In Vietnam it is possible for budget travelers to travel, eat and stay cheaply. On a recent trip to the country, I had the chance to try out two hostels, one in each of the country’s largest cities: Hanoi and Ho Chi Minh City (Saigon). Here are my thoughts:
I arrived at Little Hanoi Hostel after 10:00 p.m. and was glad I had reserved a bed because I was ready to crash! I stayed in the only downstairs room at the hostel, which is a six-person bunk dorm. The room was comfortable and very dark. For the most part, it was also a quiet room, but in the early morning, people wandered in and out of the room to drop off their backpacks. I’m assuming that, because it’s the only room on the first floor, it becomes a storage area of sorts for backpackers who will be checking in for the next night or for those who are taking a tour through the hostel.
The six-person dorm had a bathroom of it’s own, which was relatively clean. The water was warm and the water pressure was pleasant. Each person was issued a storage cabinet and given a key of their own, though my (smallish) backpack didn’t fit into the storage locker. Each guest was also issued a blanket, pillow and towel.
Breakfast is included in the morning for each guest. Choose from one beverage option (I went with the coffee, which, in Vietnam is strong and served with sweet milk) and one “meal” (I chose bread and jam, but you can also choose from a combo of bread, cheese, eggs and meat).
The owners of Little Hanoi Hostel speak English very well and are extremely helpful and accessible in answering questions about the city and travel plans. They arrange budget-friendly tours from the hostel, offer free wi-fi if you’d prefer to do it yourself and are gracious enough to store backpacks for travelers who are coming or going.
Little Hanoi Hostel is conveniently located in the Old Quarter of Hanoi within walking distance of several restaurants and cafes, shops, booking offices and tourist sites. It is a 15-minute walk to Hoàn Kiêm Lake, around which many of the city’s top attractions are located.
I paid $6.00 to spend one night in the six-person dorm room, and I’d do it again. I highly recommend you make reservations in advance (I used HostelWorld.com) as I saw several people turned away at the door because they hadn’t reserved a bed and the hostel was at full capacity.
My My Arthouse is a simple hostel tucked down a narrow alleyway in the highly accessible District 1 part of Ho Chi Minh City (Saigon). I’m really glad I took a cab to find this one because even when the driver dropped me off in the right place, it took me awhile to navigate the convoluted alleys before I found it. Once I did though, I was really glad I had chosen this particular part of the city as a home base for my short stay in Vietnam’s largest city.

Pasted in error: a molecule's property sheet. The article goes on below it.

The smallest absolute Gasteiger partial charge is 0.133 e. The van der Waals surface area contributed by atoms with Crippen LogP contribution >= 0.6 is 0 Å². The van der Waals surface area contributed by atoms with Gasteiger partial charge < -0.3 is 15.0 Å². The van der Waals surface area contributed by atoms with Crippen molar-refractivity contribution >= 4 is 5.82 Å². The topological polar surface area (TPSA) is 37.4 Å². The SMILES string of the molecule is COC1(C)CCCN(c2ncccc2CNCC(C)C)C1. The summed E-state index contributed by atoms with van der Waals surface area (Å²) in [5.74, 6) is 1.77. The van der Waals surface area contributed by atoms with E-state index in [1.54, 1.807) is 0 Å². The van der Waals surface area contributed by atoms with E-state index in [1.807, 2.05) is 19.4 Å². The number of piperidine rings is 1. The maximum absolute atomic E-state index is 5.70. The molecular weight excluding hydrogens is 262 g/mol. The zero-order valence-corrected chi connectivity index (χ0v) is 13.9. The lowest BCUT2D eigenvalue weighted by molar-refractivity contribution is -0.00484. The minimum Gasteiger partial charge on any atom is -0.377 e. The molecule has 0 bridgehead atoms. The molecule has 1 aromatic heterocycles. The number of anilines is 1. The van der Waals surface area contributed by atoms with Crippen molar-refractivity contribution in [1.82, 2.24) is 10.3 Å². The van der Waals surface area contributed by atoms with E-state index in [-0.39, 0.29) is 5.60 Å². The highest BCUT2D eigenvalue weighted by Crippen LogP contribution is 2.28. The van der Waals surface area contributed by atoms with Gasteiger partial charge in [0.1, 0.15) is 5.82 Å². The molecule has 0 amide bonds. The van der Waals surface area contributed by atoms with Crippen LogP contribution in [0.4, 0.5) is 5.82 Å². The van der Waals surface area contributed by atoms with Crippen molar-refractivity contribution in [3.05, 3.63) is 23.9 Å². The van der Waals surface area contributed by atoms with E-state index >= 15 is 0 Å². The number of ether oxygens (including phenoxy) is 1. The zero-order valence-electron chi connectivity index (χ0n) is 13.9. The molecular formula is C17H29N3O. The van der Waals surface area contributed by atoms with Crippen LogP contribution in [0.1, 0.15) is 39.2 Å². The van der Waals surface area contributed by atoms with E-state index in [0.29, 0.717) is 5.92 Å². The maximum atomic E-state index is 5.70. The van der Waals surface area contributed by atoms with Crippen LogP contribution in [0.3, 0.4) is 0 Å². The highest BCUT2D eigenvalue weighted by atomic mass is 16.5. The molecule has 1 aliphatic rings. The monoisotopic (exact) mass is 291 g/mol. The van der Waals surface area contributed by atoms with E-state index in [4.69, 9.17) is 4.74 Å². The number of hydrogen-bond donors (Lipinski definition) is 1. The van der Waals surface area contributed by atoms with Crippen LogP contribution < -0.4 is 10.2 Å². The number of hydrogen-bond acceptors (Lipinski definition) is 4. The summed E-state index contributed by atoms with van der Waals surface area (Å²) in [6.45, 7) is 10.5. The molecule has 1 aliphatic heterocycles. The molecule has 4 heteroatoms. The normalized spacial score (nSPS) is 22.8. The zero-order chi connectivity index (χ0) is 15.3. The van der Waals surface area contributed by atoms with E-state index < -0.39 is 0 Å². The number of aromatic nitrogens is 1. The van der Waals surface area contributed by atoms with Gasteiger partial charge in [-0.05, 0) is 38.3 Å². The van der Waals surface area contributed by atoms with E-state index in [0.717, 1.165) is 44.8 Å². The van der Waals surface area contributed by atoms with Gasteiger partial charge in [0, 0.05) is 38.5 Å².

District 1 is the hub of most of the sites in Ho Chi Minh City, and once I dropped my bag off at My My Arthouse (my room wasn’t ready until 1:30 p.m.), I could easily check out a lot of the highlights in the city. Within 30 minutes I was able to reach the War Remnants Museum, and the popular Ben Thanh market was less than 10 minutes from the hostel. It is also located just a couple minutes walk from the Crazy Buffalo, which is a popular, tacky tourist hangout but also a good place to meet up with friends.
At the hostel itself I had booked a single room with a double bed for myself, which cost $16.00/night. Six-person mixed dorm rooms go for about $7.00/night. This includes a simple breakfast of coffee or tea and a selection of bread, cheese, jam and eggs from a set menu.
My room, located on the third floor, was clean but simple with a TV and air conditioning controlled by my room key. A pillow and towel came with the room. Water in the bathroom was warm though the shower head was a bit loose and a little dangerous. I had a 3-inch resident beetle in my bathroom the entire time I was there, which didn’t bother me, but it might have given some people the creeps.
The hostel has no elevator, so while the walk to the third floor wasn’t too bad, those on the sixth floor definitely had a hike (and my understanding is that there are not any lockers in this room so security may be an issue). Also, I had the fleeting thought that if there was a fire, there was no way I was going to make it out alive, but this is true of the design of many hostels like this one.
There is one person at My My Arthouse who speaks English really well; the others do not. I was surprised that I was charged for a local phone call when this wasn’t an issue at Little Hanoi Hostel, so I’m not sure what the norm is in Vietnam. The only other thing that didn’t appeal to me was the lack of a gathering space. Besides the eight-person breakfast table, there was nowhere to hang out with other people staying at My My Arthouse. The lack of couches, chairs and general meeting space made it feel a bit unwelcoming.
In many ways, My My Arthouse is just like any other hostel you’re going to find in this part of Ho Chi Minh City – clean, comfortable and affordable but nothing special.
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